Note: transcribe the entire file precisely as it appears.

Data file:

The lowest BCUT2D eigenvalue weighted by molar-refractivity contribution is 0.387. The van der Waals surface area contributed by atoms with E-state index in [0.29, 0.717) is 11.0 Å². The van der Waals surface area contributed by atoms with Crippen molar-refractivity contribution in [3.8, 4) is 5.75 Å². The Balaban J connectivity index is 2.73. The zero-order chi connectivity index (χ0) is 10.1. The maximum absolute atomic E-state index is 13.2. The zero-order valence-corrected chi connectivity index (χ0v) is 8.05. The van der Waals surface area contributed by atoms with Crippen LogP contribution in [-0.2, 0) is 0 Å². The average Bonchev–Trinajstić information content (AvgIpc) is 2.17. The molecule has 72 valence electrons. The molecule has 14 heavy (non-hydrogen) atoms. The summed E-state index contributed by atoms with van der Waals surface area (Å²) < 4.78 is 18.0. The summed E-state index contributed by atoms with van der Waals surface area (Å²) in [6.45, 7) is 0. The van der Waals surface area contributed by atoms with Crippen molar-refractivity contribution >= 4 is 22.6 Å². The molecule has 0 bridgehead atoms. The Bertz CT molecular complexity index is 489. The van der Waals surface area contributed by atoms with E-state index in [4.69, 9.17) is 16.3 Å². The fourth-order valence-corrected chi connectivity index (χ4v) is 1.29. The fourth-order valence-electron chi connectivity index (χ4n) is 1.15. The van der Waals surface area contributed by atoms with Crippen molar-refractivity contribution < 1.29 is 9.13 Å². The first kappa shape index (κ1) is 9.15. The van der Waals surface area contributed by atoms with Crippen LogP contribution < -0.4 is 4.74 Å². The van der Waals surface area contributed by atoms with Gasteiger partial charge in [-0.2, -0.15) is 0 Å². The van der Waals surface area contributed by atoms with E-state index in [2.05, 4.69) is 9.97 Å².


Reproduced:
The lowest BCUT2D eigenvalue weighted by molar-refractivity contribution is 0.387. The van der Waals surface area contributed by atoms with E-state index in [0.29, 0.717) is 11.0 Å². The van der Waals surface area contributed by atoms with Crippen molar-refractivity contribution in [3.8, 4) is 5.75 Å². The Balaban J connectivity index is 2.73. The zero-order chi connectivity index (χ0) is 10.1. The maximum absolute atomic E-state index is 13.2. The zero-order valence-corrected chi connectivity index (χ0v) is 8.05. The van der Waals surface area contributed by atoms with Crippen LogP contribution in [-0.2, 0) is 0 Å². The average Bonchev–Trinajstić information content (AvgIpc) is 2.17. The molecule has 72 valence electrons. The molecule has 14 heavy (non-hydrogen) atoms. The summed E-state index contributed by atoms with van der Waals surface area (Å²) < 4.78 is 18.0. The summed E-state index contributed by atoms with van der Waals surface area (Å²) in [6.45, 7) is 0. The van der Waals surface area contributed by atoms with Crippen molar-refractivity contribution >= 4 is 22.6 Å². The molecule has 0 bridgehead atoms. The Bertz CT molecular complexity index is 489. The van der Waals surface area contributed by atoms with E-state index in [4.69, 9.17) is 16.3 Å². The fourth-order valence-corrected chi connectivity index (χ4v) is 1.29. The fourth-order valence-electron chi connectivity index (χ4n) is 1.15. The van der Waals surface area contributed by atoms with Crippen molar-refractivity contribution < 1.29 is 9.13 Å². The first kappa shape index (κ1) is 9.15. The van der Waals surface area contributed by atoms with Crippen LogP contribution < -0.4 is 4.74 Å². The van der Waals surface area contributed by atoms with Gasteiger partial charge in [-0.2, -0.15) is 0 Å². The van der Waals surface area contributed by atoms with E-state index in [2.05, 4.69) is 9.97 Å².